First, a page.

Recovery & Support for Compartment Syndrome
Recovery from compartment syndrome focuses on rebuilding strength and flexibility in the affected muscles and modifying activities to prevent the condition from recurring. NYU Langone orthopedic surgeons, physiatrists—doctors who specialize in rehabilitation medicine—and physical therapists collaborate to help you feel better and return to physical activity as quickly as possible.
Physical therapy is an important part of recovery after surgery for compartment syndrome. After the incision has healed and your doctor has determined that you can start physical therapy, our physiatrists and therapists customize an exercise routine designed to rebuild strength, flexibility, and range of motion in your leg or arm. Most, if not all, of the exercises can be performed at home.
In the first few weeks of physical therapy, the focus is on strengthening and stretching muscles without putting any weight on the affected limb. During this time, applying ice or heat to the muscles and taking anti-inflammatory medications may reduce postoperative swelling and pain. Reducing pain allows for more frequent and thorough exercise sessions, which may improve blood flow to the muscles and reduce recovery time.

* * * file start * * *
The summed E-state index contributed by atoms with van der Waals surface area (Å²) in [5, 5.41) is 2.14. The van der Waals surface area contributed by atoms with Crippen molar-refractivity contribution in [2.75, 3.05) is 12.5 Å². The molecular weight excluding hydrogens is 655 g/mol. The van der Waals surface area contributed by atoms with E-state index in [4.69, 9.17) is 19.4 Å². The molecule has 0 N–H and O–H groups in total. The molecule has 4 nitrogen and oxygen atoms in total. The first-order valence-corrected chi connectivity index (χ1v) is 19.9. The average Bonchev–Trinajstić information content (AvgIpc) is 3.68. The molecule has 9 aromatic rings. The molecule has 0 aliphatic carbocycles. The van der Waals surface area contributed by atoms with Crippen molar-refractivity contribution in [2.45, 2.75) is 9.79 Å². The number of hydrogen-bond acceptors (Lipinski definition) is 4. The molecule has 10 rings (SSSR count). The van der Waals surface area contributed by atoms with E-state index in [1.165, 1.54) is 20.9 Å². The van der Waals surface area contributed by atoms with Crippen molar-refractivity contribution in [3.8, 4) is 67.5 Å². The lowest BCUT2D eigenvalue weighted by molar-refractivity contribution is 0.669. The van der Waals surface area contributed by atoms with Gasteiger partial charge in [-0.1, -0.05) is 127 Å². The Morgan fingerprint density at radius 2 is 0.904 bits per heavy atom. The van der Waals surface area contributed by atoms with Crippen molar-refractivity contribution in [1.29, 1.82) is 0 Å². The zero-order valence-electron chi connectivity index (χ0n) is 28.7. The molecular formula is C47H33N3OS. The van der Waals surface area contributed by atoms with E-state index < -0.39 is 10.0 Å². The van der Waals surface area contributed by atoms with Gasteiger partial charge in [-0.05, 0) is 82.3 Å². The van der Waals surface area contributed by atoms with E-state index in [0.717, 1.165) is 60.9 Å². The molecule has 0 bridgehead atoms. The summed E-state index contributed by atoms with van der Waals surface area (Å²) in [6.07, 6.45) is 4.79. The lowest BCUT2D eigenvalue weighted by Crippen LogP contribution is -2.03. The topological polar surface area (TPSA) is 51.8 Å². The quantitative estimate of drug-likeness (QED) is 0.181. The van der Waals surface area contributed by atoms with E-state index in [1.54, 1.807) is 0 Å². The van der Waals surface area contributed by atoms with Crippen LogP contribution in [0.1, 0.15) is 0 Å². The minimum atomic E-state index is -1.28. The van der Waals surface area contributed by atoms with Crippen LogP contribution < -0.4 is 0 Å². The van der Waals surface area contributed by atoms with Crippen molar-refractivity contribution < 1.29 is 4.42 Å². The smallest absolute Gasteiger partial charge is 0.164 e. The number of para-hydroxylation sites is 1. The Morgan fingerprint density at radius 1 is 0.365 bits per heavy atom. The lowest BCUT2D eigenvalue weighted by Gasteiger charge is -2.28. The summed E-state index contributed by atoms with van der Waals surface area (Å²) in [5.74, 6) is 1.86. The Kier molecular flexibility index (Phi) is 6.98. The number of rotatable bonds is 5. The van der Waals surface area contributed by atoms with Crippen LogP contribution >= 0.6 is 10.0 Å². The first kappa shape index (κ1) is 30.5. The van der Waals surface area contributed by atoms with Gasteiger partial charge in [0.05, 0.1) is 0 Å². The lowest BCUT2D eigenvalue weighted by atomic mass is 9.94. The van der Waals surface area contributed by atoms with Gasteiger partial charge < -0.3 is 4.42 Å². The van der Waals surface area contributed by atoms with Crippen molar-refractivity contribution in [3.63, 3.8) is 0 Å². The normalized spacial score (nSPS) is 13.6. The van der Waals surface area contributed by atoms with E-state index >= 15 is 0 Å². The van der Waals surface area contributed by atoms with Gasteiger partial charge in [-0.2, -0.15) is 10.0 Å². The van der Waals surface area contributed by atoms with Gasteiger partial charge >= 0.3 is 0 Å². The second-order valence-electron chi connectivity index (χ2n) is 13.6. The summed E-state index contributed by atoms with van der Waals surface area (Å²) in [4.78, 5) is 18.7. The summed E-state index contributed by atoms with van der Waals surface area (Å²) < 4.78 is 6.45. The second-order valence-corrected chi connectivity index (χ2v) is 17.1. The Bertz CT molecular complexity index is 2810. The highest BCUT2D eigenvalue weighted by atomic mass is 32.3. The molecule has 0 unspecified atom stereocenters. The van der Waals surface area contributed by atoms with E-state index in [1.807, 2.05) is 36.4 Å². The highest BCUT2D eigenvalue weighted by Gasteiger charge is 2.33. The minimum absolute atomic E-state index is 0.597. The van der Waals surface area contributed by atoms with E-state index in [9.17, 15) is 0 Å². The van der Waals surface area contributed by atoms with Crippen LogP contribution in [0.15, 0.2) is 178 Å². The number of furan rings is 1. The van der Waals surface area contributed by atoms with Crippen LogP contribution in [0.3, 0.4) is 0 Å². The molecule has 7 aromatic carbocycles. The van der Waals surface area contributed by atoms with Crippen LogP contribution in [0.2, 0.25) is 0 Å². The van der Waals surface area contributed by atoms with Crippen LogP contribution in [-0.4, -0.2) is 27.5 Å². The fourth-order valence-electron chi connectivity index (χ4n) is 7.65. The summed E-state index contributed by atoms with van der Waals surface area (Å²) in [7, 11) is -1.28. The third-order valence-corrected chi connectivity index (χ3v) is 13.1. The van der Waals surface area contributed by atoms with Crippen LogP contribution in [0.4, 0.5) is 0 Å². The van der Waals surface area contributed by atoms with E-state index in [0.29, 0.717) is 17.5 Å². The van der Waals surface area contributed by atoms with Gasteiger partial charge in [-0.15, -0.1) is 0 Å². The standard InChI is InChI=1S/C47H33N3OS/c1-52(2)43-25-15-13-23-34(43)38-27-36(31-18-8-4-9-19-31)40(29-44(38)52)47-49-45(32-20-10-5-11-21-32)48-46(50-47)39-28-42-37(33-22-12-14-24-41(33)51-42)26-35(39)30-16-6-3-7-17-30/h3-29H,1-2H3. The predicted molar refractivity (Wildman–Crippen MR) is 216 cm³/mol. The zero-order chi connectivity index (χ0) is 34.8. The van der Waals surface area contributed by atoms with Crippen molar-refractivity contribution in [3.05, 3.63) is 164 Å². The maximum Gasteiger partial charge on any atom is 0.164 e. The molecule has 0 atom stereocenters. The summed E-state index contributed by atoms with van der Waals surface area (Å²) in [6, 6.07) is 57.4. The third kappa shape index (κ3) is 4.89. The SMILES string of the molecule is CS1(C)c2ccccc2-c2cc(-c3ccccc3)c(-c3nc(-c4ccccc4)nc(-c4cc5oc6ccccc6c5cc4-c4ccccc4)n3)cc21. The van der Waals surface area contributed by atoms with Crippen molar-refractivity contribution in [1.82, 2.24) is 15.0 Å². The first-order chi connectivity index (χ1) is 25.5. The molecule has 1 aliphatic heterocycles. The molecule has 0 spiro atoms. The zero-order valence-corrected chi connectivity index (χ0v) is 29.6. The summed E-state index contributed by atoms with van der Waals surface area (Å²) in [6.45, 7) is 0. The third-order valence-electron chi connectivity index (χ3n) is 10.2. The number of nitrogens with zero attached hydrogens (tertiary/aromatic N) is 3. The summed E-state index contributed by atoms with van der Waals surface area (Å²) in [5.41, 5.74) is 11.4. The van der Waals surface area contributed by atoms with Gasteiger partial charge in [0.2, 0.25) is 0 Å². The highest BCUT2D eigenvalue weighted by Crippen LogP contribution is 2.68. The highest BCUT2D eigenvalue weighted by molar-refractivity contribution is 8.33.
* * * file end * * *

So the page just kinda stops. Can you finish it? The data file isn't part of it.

Gradually, you can add weight-bearing exercises to your daily exercise routine, further strengthening muscles and increasing your range of motion. If weight-bearing exercises don’t cause pain in the affected limb, you may begin to incorporate high-impact activity.
Complete recovery from compartment syndrome typically takes three or four months.
If you had compartment syndrome in the lower leg and plan to return to running or another high-impact sport, modifying your activity may help prevent the condition from recurring. NYU Langone doctors recommend always wearing proper footwear when exercising. Shoes should have adequate arch support and a cushioned sole.
If you have an unusual foot posture, such as a flat foot, podiatrists or physical therapists at NYU Langone can provide a custom orthotic, or shoe insert, to correct the foot’s posture and make running more comfortable.
Additionally, running on very hard surfaces, such as cement or AstroTurf, may cause symptoms to recur. A grass or track surface enables you to run without putting as much pressure on leg muscles.